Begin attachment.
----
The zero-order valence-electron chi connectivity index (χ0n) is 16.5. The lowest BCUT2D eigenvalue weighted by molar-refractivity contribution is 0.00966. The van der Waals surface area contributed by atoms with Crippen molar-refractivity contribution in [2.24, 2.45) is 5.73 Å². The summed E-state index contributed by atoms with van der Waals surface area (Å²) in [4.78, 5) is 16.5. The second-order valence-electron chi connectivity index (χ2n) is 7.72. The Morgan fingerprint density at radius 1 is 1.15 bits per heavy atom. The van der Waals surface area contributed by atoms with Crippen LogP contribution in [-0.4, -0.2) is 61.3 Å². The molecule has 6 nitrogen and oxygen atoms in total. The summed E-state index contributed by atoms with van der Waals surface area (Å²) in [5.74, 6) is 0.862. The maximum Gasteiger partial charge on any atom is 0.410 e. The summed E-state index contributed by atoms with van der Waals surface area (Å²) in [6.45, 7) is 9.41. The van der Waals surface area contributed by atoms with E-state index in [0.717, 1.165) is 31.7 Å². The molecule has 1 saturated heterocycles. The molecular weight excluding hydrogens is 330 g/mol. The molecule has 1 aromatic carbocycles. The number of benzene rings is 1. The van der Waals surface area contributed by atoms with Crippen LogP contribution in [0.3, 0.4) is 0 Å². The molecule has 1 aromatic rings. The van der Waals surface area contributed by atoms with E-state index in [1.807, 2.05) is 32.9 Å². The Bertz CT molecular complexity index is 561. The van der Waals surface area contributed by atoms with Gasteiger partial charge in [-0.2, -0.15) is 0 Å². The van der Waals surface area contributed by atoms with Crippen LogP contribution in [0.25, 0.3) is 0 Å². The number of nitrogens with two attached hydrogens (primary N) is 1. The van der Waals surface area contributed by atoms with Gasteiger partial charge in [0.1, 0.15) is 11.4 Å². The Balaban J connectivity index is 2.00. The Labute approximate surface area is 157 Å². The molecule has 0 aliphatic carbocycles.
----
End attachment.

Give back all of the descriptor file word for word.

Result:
The zero-order valence-electron chi connectivity index (χ0n) is 16.5. The lowest BCUT2D eigenvalue weighted by molar-refractivity contribution is 0.00966. The van der Waals surface area contributed by atoms with Crippen molar-refractivity contribution in [2.24, 2.45) is 5.73 Å². The summed E-state index contributed by atoms with van der Waals surface area (Å²) in [4.78, 5) is 16.5. The second-order valence-electron chi connectivity index (χ2n) is 7.72. The Morgan fingerprint density at radius 1 is 1.15 bits per heavy atom. The van der Waals surface area contributed by atoms with Crippen LogP contribution in [-0.4, -0.2) is 61.3 Å². The molecule has 6 nitrogen and oxygen atoms in total. The summed E-state index contributed by atoms with van der Waals surface area (Å²) in [5.74, 6) is 0.862. The maximum Gasteiger partial charge on any atom is 0.410 e. The summed E-state index contributed by atoms with van der Waals surface area (Å²) in [6.45, 7) is 9.41. The van der Waals surface area contributed by atoms with E-state index in [0.717, 1.165) is 31.7 Å². The molecule has 1 saturated heterocycles. The molecular weight excluding hydrogens is 330 g/mol. The molecule has 1 aromatic carbocycles. The number of benzene rings is 1. The van der Waals surface area contributed by atoms with Crippen LogP contribution in [0.3, 0.4) is 0 Å². The molecule has 1 aromatic rings. The van der Waals surface area contributed by atoms with E-state index in [1.807, 2.05) is 32.9 Å². The Bertz CT molecular complexity index is 561. The van der Waals surface area contributed by atoms with Gasteiger partial charge in [-0.2, -0.15) is 0 Å². The van der Waals surface area contributed by atoms with Crippen LogP contribution in [0.25, 0.3) is 0 Å². The number of nitrogens with two attached hydrogens (primary N) is 1. The van der Waals surface area contributed by atoms with Gasteiger partial charge in [0.1, 0.15) is 11.4 Å². The Balaban J connectivity index is 2.00. The Labute approximate surface area is 157 Å². The molecule has 0 aliphatic carbocycles.